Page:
Mister Deputy President
Fellow Cabinet Colleagues and Deputy Ministers
Governor of the Reserve Bank
MEC’s of Finance
Fellow South Africans
Ladies and Gentlemen
I have the honour to present the fourth budget of President Zuma’s administration. Mr President you said in the State of the Nation address that “we should put South Africa first. All of us have a patriotic duty and responsibility to build and promote our country.” You further said “The National Development Plan provides a perfect vehicle for united action precisely because it has the support of South Africans across the political and cultural spectrum. Leaders in every avenue should be ready to rise above sectional interests and with great maturity, pull together to take this country forward.”
This challenge applies to all sections of our society: business, labour, public representatives, activists and citizens in every part of the country. As we pointed out in the 2012 Budget, global economic uncertainty will remain with us for some time.
South Africa’s economic outlook is improving, but requires that we actively pursue a different trajectory if we are to address the challenges ahead. Under your leadership Mr President, we have opened new channels of communication and built more cohesion among key stakeholders in South Africa. We have taken many steps to create the conditions for higher levels of confidence in our economy and society. Now we are ready to implement the National Development Plan.
South Africans have a rich history of acting together for a better future. Thirty years ago, the United Democratic Front brought together people of goodwill and foresight from all corners of the country. Many points of view, many differences in approach, were marshalled around a single cause - building a united and non-racial society. We did the same for the first democratic elections in 1994 which laid the basis for an enduring democracy.
The Reconstruction and Development Programme is the foundation on which we build. It said:
“It is this collective heritage of struggle, these common yearnings, which are our greatest strength… At the same time the challenges facing South Africa are enormous. Only a comprehensive approach to harnessing the resources of our country can reverse the crisis created by apartheid. Only an all-round effort to harness the life experience, skills, energies and aspirations of the people can lay the basis for a new South Africa.”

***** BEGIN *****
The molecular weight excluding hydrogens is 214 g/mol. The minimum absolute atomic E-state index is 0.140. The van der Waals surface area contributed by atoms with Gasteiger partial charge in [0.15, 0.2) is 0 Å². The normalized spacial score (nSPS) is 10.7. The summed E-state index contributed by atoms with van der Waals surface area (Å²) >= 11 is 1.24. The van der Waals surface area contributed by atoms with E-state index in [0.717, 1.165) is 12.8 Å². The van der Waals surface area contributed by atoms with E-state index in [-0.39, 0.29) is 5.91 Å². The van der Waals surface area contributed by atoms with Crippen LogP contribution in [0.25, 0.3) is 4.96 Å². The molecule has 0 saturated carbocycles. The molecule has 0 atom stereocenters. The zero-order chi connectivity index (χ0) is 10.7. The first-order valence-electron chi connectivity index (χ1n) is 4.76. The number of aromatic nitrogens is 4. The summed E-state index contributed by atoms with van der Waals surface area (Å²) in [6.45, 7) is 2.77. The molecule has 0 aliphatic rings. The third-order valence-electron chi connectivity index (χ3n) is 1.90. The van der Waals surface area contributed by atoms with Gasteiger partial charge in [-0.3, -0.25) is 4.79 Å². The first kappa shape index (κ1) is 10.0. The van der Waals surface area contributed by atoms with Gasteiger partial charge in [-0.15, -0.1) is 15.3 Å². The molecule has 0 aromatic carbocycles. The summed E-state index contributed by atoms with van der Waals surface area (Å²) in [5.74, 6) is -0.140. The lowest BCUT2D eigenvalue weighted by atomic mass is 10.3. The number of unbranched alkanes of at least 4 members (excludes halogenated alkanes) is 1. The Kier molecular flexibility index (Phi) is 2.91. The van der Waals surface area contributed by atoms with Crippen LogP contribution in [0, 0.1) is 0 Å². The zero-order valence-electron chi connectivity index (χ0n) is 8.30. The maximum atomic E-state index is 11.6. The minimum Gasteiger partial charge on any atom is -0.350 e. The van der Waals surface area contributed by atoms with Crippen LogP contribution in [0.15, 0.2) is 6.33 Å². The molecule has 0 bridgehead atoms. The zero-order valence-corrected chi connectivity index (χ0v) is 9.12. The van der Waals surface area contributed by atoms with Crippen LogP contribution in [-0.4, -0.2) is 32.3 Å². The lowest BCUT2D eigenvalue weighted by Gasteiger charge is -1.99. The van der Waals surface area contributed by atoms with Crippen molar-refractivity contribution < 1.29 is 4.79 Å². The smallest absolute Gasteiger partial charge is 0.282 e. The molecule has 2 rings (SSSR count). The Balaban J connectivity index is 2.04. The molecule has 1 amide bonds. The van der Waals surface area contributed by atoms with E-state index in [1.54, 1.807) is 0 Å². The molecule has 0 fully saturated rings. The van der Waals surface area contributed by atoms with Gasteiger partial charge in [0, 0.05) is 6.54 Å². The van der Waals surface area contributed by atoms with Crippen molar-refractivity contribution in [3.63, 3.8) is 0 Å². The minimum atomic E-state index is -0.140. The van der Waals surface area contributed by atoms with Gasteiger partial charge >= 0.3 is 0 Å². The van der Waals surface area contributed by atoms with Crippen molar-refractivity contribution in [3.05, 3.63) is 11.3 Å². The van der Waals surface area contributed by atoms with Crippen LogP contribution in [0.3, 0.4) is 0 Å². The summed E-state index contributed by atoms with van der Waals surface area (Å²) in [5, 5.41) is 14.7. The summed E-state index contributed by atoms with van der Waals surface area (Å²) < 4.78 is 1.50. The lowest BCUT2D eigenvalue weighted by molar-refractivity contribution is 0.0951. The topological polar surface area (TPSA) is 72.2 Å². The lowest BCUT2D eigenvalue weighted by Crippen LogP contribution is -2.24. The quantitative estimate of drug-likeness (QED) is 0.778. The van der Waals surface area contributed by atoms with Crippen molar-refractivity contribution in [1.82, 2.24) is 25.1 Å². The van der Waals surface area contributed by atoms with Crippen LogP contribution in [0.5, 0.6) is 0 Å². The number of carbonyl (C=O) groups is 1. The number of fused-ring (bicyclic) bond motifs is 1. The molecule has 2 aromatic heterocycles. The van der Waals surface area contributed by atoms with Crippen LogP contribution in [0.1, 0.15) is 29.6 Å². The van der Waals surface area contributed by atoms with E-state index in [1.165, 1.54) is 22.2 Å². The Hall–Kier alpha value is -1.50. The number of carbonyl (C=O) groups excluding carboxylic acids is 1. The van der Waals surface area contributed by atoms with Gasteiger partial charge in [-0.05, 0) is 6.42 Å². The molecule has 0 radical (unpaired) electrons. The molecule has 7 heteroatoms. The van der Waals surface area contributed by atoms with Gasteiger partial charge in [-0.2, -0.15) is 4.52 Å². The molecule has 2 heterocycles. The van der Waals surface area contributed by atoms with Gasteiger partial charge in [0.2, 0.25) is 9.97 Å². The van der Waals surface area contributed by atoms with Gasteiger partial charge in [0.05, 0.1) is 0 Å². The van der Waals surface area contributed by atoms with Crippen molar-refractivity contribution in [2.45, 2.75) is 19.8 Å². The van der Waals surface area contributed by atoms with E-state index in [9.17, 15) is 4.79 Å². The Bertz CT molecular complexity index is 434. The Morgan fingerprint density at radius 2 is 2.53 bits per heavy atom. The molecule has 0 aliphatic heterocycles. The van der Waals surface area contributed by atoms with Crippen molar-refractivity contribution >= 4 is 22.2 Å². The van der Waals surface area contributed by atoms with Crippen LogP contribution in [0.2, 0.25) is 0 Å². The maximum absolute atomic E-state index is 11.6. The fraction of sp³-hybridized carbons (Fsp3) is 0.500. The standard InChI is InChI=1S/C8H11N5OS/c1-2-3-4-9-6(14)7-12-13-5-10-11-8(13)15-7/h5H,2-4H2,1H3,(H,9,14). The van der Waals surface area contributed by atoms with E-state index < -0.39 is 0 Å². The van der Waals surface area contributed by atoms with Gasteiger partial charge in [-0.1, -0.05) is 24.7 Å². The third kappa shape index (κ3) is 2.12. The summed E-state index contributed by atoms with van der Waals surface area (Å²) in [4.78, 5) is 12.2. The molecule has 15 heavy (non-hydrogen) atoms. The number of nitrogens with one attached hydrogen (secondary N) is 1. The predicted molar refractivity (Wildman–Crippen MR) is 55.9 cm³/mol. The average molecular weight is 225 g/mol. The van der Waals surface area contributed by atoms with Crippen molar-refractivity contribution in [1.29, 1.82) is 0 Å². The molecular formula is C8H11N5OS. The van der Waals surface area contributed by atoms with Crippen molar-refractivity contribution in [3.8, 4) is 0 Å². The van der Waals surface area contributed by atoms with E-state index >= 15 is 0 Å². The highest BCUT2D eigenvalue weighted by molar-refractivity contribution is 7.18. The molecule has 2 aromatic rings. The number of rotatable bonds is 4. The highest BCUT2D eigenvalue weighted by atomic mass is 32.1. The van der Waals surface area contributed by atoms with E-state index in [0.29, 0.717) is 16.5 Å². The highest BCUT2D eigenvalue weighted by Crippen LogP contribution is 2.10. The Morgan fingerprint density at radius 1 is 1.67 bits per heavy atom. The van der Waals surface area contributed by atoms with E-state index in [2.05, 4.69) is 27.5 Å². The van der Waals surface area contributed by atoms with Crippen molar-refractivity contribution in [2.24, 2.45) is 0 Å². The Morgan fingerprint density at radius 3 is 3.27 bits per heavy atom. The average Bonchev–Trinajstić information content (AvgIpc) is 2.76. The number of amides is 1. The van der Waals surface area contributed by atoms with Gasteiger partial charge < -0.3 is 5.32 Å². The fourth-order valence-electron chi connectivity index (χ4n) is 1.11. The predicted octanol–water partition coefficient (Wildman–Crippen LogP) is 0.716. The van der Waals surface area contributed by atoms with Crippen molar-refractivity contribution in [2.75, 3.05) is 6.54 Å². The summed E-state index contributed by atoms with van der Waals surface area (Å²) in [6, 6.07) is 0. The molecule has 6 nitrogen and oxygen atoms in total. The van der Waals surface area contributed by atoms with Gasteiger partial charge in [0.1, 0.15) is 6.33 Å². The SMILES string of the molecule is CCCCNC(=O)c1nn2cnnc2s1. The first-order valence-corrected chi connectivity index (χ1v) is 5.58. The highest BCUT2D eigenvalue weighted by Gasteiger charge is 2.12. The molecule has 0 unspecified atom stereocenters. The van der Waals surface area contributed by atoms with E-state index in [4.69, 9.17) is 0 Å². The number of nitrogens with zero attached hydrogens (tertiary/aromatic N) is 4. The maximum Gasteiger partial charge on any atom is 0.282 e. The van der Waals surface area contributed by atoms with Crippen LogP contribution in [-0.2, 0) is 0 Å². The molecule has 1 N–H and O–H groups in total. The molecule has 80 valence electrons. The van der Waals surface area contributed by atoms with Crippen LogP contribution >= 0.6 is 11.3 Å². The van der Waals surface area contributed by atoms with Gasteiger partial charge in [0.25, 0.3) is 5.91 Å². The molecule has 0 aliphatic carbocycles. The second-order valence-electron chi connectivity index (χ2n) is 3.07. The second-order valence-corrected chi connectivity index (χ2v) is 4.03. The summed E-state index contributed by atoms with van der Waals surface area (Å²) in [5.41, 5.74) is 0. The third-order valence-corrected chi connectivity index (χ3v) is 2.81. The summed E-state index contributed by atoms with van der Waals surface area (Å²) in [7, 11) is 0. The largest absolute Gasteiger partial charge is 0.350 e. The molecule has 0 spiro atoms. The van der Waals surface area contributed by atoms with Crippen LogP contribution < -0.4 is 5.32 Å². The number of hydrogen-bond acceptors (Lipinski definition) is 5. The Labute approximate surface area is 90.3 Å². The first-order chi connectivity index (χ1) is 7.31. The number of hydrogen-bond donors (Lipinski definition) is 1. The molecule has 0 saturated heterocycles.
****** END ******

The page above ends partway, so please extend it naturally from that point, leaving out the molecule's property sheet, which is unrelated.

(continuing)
The schools, clinics, taps and houses we have built since then are testimony to the truth of these assertions. The freedom and democracy we cherish - and the knowledge that these are permanent, inalienable rights grounded in our basic law - are the foundation on which all South Africans can make a contribution.
• Looking back on the path we have travelled since 1994, we see the importance of a long-term perspective on development and change. It is people acting together for a common vision that connects the past to the present, and makes a better future possible.
The challenge for us, honourable members, is that people are asking if we can sustain our “miracle”. They are asking whether we as a nation have the ability, the will and the wisdom to take another leap forward in reconstructing and developing South Africa. They are asking whether South Africans can still show the world how to overcome intractable problems that face the community of nations. In these trying times, South Africans too ask the question, “can we be a winning nation?”
Of course we can!
As Benedict Mongalo, a young man from Johannesburg, writes in his tip: “We all acknowledge that unemployment, poverty and inequality are the greatest challenge facing our country… We will not eradicate this problem overnight… This is like manually moving a mountain and the only way to do it, is to move one rock aside and the next generation, or next government, will do the same until this mountain is moved.”
Hope and confidence come from energetic involvement and a willingness to make a direct contribution to change. The imperatives of change are not just challenges to government, they confront all of society. A new framework for development is an opportunity to unite around an inclusive vision, and join hands in constructing a shared future.
The National Planning Commission has cautioned that our development objectives will take time and hard work to achieve. Measured year by year, district by district, there will be advances and there will be setbacks. But in each five-year term of government we must demonstrate, as we have since 1994, that we can meet more demanding milestones - more jobs, more enterprises, more technological innovation, better housing, progress in education and health.
Working together we all know that we can do better. All of us - citizens, taxpayers, public servants, teachers, activists, managers, workers - we all have a shared future, and we have a shared plan to make it work.